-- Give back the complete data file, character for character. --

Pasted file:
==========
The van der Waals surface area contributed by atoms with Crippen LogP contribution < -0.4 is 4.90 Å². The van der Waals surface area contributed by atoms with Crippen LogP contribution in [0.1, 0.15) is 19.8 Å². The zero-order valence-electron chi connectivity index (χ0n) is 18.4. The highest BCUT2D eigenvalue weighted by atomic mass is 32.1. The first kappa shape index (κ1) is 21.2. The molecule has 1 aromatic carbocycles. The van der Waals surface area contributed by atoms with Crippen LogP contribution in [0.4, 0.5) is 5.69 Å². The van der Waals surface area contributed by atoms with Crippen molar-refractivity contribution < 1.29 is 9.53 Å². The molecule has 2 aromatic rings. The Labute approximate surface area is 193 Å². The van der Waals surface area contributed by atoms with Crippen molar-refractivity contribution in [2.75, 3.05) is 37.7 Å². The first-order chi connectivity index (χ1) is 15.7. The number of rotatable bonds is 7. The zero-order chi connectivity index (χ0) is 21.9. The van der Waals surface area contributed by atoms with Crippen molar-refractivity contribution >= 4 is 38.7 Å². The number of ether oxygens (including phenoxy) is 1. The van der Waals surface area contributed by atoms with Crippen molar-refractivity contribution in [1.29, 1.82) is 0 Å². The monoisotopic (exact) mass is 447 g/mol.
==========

The van der Waals surface area contributed by atoms with Crippen LogP contribution < -0.4 is 4.90 Å². The van der Waals surface area contributed by atoms with Crippen LogP contribution in [0.1, 0.15) is 19.8 Å². The zero-order valence-electron chi connectivity index (χ0n) is 18.4. The highest BCUT2D eigenvalue weighted by atomic mass is 32.1. The first kappa shape index (κ1) is 21.2. The molecule has 1 aromatic carbocycles. The van der Waals surface area contributed by atoms with Crippen LogP contribution in [0.4, 0.5) is 5.69 Å². The van der Waals surface area contributed by atoms with Crippen molar-refractivity contribution < 1.29 is 9.53 Å². The molecule has 2 aromatic rings. The Labute approximate surface area is 193 Å². The van der Waals surface area contributed by atoms with Crippen molar-refractivity contribution in [2.75, 3.05) is 37.7 Å². The first-order chi connectivity index (χ1) is 15.7. The number of rotatable bonds is 7. The zero-order chi connectivity index (χ0) is 21.9. The van der Waals surface area contributed by atoms with Crippen molar-refractivity contribution >= 4 is 38.7 Å². The number of ether oxygens (including phenoxy) is 1. The van der Waals surface area contributed by atoms with Crippen molar-refractivity contribution in [1.29, 1.82) is 0 Å². The monoisotopic (exact) mass is 447 g/mol.